Fortunately, the Institute for Safe Medication Practices (ISMP) recently provided safe practice recommendations for administering COVID-19 vaccines, following several reports of errors. There are two main types of reported errors that affect patients: dilution errors and mix-ups with look-alike products. First, the Pfizer vaccine must be diluted with a preservative-free sodium chloride injection. Unfortunately, multiple errors have occurred in the dilution, with too little diluent added and patients having too much of the vaccine administered. These errors can potentially lead to potentially stronger adverse effects for patients. Second, Moderna’s vaccine has been confused by some with the new Regeneron monoclonal antibody casirivimab, likely due to labeling issues and the fact that they look alike. It is reported that two versions of vial and carton labels for the Regeneron antibody exist, but neither includes the name of the specific antibody or has a functioning barcode. These mix-ups could result in patients receiving the wrong drug.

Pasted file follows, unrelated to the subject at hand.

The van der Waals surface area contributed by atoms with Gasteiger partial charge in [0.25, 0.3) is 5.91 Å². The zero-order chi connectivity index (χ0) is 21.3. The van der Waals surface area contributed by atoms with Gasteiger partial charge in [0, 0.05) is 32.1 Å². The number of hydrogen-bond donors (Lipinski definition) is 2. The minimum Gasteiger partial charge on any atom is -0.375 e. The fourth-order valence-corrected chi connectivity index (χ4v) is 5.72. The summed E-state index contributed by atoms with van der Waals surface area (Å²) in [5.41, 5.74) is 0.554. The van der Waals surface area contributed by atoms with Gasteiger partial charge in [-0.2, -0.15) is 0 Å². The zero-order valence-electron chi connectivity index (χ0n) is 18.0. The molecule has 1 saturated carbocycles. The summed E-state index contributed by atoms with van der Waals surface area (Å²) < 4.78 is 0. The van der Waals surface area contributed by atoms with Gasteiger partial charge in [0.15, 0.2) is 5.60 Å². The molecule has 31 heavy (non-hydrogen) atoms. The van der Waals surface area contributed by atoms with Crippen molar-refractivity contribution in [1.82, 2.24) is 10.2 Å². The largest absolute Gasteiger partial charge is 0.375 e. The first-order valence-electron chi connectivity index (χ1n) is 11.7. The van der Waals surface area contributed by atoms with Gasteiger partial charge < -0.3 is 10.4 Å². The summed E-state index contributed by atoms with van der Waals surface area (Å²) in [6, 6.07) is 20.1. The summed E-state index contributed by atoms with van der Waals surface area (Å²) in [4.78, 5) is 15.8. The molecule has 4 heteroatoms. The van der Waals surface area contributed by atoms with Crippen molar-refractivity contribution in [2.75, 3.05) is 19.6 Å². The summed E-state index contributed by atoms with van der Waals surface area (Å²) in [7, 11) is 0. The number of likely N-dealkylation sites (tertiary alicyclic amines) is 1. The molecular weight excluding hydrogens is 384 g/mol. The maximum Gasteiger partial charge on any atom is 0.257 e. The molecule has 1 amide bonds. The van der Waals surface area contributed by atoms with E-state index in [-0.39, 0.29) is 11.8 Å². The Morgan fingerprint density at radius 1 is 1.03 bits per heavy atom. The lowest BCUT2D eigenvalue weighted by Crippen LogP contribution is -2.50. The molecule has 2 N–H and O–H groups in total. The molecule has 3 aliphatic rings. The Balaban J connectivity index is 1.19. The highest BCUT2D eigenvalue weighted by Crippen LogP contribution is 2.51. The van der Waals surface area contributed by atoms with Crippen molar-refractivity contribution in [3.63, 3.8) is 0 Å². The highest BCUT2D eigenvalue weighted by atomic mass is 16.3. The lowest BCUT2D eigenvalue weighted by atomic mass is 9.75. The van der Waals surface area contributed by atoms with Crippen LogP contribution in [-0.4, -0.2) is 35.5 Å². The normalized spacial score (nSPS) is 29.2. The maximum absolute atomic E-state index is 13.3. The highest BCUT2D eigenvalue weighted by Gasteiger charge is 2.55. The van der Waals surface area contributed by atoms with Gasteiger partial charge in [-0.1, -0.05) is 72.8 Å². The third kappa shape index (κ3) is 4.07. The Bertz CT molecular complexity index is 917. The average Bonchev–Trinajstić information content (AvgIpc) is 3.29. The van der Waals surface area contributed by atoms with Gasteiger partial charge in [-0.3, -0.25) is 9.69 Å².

To reduce the risk of errors, ISMP offered several recommendations for health care organizations. These recommendations include safely selecting vaccination sites, verifying the competency of the vaccinators, dispensing pharmacy-prepared syringes, identifying and differentiating monoclonal antibodies, separating different vaccines when storing them, and preparing for allergic reactions. Hopefully, these recommendations can prevent future vaccinations from occurring. However, recommendations have been made in the past to prevent common pharmacy errors that occur in Maryland every day, and yet they unfortunately still happen. It is important that those who may be injured as a result of those errors understand that state law may provide them a remedy through a personal injury lawsuit. If they are interested in filing one, they should begin by reaching out to a pharmacy error attorney who handles these matters.